Stocks of Fixed Residential Capital

Detailed information for 2012

Status:

Active

Frequency:

Annual

Record number:

5169

The value of net residential stock is estimated on an annual basis. This value represents the replacement cost for the depreciated residential stock.

Data release - March 13, 2013; June 12, 2013 (revised)

Description

The annual estimates of net residential stock represent the residual value of residential stock after correcting the value of these assets according to the specified depreciation function. This value represents the replacement cost for the depreciated residential stock. The stock estimates do not represent the property values for a province or for the country and exclude the value of the land. The statistics on the value of net residential stock and depreciation are essential for the computation of the residential rents at Canada and provincial level.

The value of net residential stock is also used in the National Balance Sheet Accounts. Statistics Canada uses the perpetual inventory method to calculate the value of residential stock. By far, this method is the commonest and is recognized internationally, as mentioned in the published manual by O.E.C.D. "Measuring Capital - Measurement of Capital Stocks, Consumption of Fixed Capital and Capital Services, 2001". This method, which is a way of developing time-series for capital stock, cumulates capital expenditures to obtain estimates of residential stock for a given year. This calls for information about the value of investments, price indexes and the depreciation method. The net perpetual inventory method essentially consists of adding to the capital stock, annual residential construction investment and subtracting the depreciation and value of demolished dwellings units during the year.

The statistics are used also by a wide range of analysts from the public and private sectors.

Subjects

  • Construction
  • Economic accounts
  • Residential construction

Data sources and methodology

Target population

All private dwellings (with the exception of mobile homes) as defined by the Census of Population (record number 3901).

Instrument design

This methodology does not apply.

Sampling

This methodology does not apply.

Data sources

Data are collected from other Statistics Canada surveys and/or other sources.

The annual value of the Stock of Fixed Residential Capital is derived from estimates of the value of residential construction investment (record no. 5016).

Error detection

This methodology type does not apply to this statistical program.

Imputation

This methodology does not apply.

Estimation

To obtain the annual value of net capital formation, we must subtract from the capital formation the value of demolitions and of depreciation. The value of depreciation is calculated by applying a geometric rate of 2% to the value of the capital stock for the previous period and of 1% to the value of gross capital formation for the current period. Net capital formation for the current period is added to the value of stock for the preceding period to obtain the value of the stock for the current period.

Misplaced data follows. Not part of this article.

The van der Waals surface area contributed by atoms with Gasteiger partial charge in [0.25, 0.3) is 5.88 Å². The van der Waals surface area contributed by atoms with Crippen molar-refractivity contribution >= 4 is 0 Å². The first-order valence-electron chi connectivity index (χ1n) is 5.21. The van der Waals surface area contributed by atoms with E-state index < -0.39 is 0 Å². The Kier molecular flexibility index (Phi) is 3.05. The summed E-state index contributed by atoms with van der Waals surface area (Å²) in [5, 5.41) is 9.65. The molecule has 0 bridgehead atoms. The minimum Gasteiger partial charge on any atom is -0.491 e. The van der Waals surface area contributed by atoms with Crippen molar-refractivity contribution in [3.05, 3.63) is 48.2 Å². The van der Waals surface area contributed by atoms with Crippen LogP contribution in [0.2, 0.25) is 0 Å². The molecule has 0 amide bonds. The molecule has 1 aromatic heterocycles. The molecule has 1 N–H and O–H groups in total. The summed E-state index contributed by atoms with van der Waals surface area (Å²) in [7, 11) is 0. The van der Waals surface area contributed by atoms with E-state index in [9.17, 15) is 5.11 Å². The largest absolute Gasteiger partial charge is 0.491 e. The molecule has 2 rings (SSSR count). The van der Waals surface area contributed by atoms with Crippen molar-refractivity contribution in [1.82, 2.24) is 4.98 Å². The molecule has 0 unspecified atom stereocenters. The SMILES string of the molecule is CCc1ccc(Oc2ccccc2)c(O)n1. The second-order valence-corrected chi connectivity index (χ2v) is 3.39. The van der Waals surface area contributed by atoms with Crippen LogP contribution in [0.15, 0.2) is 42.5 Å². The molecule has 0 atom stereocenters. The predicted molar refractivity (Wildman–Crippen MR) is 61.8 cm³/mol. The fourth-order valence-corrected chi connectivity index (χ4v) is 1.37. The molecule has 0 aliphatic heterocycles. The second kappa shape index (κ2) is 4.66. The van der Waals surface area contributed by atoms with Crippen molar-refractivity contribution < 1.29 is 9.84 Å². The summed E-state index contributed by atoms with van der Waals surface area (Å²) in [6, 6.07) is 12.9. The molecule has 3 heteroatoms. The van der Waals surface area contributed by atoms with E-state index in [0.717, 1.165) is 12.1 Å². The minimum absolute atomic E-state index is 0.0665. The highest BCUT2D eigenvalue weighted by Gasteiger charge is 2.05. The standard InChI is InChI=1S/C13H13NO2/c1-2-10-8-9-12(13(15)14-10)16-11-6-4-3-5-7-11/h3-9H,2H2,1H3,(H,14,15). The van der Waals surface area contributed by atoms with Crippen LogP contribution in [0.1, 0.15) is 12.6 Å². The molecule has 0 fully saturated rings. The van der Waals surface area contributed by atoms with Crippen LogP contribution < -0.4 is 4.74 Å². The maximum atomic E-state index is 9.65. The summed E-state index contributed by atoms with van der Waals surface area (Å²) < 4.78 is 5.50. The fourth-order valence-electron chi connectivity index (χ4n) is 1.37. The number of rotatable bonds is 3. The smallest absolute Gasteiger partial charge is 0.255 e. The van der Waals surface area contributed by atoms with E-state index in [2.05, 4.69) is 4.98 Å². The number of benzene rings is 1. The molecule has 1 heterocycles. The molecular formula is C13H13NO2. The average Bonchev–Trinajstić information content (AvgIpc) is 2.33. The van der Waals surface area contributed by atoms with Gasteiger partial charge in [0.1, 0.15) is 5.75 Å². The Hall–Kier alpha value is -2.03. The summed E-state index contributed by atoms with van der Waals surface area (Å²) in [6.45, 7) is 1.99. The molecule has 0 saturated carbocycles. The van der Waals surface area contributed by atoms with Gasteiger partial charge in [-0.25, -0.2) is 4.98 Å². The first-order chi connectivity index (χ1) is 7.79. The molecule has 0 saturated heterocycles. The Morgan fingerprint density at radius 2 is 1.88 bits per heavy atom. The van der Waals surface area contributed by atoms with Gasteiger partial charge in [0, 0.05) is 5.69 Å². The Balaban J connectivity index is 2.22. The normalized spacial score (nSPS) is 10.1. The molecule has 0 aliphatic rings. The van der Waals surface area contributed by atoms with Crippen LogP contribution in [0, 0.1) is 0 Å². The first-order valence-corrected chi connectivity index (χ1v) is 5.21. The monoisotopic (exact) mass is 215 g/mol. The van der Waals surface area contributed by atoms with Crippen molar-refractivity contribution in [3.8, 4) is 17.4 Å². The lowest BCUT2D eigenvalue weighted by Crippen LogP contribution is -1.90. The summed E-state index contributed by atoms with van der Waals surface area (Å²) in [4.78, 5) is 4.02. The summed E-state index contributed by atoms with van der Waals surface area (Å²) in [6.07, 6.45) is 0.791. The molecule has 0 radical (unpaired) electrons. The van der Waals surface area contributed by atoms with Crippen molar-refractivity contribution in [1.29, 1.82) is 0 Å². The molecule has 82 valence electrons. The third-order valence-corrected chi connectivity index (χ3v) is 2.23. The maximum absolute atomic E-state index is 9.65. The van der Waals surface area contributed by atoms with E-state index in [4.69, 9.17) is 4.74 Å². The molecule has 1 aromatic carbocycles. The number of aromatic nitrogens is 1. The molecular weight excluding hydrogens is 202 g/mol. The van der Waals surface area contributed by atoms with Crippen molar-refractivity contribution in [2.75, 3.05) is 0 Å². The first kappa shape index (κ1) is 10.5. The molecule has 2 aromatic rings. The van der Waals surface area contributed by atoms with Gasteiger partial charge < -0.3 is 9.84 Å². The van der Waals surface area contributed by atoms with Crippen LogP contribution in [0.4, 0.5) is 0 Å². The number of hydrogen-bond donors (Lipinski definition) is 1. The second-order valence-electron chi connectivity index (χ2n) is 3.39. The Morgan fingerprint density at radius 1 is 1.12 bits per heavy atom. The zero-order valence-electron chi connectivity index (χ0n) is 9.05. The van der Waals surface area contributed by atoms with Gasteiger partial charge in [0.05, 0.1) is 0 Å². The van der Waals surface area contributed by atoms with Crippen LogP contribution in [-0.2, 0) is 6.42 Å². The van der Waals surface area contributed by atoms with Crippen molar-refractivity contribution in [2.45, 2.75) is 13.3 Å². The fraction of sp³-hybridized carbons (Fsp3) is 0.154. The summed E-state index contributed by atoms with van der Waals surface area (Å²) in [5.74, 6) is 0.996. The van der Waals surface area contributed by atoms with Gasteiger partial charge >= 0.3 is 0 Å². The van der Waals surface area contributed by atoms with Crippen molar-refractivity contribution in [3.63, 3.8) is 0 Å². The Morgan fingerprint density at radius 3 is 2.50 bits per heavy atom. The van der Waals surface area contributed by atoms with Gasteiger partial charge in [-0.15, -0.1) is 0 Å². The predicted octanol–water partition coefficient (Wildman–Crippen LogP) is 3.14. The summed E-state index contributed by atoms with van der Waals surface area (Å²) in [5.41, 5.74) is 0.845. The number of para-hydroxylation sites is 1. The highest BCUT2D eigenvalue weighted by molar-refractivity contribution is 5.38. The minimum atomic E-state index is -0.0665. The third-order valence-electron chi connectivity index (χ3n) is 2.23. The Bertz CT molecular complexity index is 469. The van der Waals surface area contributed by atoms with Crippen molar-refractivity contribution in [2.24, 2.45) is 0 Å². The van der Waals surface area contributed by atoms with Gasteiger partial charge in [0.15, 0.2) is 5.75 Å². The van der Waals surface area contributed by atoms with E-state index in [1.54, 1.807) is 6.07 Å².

The starting point for these cumulations was established in 1941, with the value of the initial stock of dwellings being estimated using data from the 1941 Census of Population.

Quality evaluation

The annual estimates of the residential stock and its components are compared periodically with data trends related to the housing sector. Any irregularities identified are carefully analysed and any corrections are made before the official release. Also data that make up the stock, come from various surveys, from a number of divisions of Statistics Canada and these data are checked for consistency and quality by their source division.

Disclosure control

Statistics Canada is prohibited by law from releasing any information it collects that could identify any person, business, or organization, unless consent has been given by the respondent or as permitted by the Statistics Act. Various confidentiality rules are applied to all data that are released or published to prevent the publication or disclosure of any information deemed confidential. If necessary, data are suppressed to prevent direct or residual disclosure of identifiable data.

In order to prevent any data disclosure, confidentiality analysis is done using the Statistics Canada Generalized Disclosure Control System (G-Confid). G-Confid is used for primary suppression (direct disclosure) as well as for secondary suppression (residual disclosure). Direct disclosure occurs when the value in a tabulation cell is composed of or dominated by few enterprises while residual disclosure occurs when confidential information can be derived indirectly by piecing together information from different sources or data series.

Revisions and seasonal adjustment

Annual data are published twice each year, in March and in June. In June, data for the reference year and for the previous three years may be revised.

Data accuracy

No direct measures of the margin of error in the estimates can be calculated. The quality of the estimates can be inferred from analysis of revisions and from a subjective assessment of the data sources and methodology used in the preparation of the estimates.

Documentation

Date modified: